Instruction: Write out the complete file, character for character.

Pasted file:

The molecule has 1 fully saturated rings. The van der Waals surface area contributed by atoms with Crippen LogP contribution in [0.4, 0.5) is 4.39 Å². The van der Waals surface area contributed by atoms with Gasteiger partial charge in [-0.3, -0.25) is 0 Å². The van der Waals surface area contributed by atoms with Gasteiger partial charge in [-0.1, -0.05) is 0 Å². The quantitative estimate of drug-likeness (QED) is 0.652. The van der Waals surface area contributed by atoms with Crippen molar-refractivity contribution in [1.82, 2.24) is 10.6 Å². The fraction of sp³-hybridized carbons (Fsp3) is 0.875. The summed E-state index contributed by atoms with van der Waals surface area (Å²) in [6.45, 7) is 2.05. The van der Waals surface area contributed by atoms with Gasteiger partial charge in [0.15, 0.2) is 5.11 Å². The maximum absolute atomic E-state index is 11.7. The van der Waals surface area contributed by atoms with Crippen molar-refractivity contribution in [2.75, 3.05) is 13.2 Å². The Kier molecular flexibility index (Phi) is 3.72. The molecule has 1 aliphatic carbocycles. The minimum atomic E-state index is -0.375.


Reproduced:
The molecule has 1 fully saturated rings. The van der Waals surface area contributed by atoms with Crippen LogP contribution in [0.4, 0.5) is 4.39 Å². The van der Waals surface area contributed by atoms with Gasteiger partial charge in [-0.3, -0.25) is 0 Å². The van der Waals surface area contributed by atoms with Gasteiger partial charge in [-0.1, -0.05) is 0 Å². The quantitative estimate of drug-likeness (QED) is 0.652. The van der Waals surface area contributed by atoms with Crippen molar-refractivity contribution in [1.82, 2.24) is 10.6 Å². The fraction of sp³-hybridized carbons (Fsp3) is 0.875. The summed E-state index contributed by atoms with van der Waals surface area (Å²) in [6.45, 7) is 2.05. The van der Waals surface area contributed by atoms with Gasteiger partial charge in [0.15, 0.2) is 5.11 Å². The maximum absolute atomic E-state index is 11.7. The van der Waals surface area contributed by atoms with Crippen molar-refractivity contribution in [2.75, 3.05) is 13.2 Å². The Kier molecular flexibility index (Phi) is 3.72. The molecule has 1 aliphatic carbocycles. The minimum atomic E-state index is -0.375.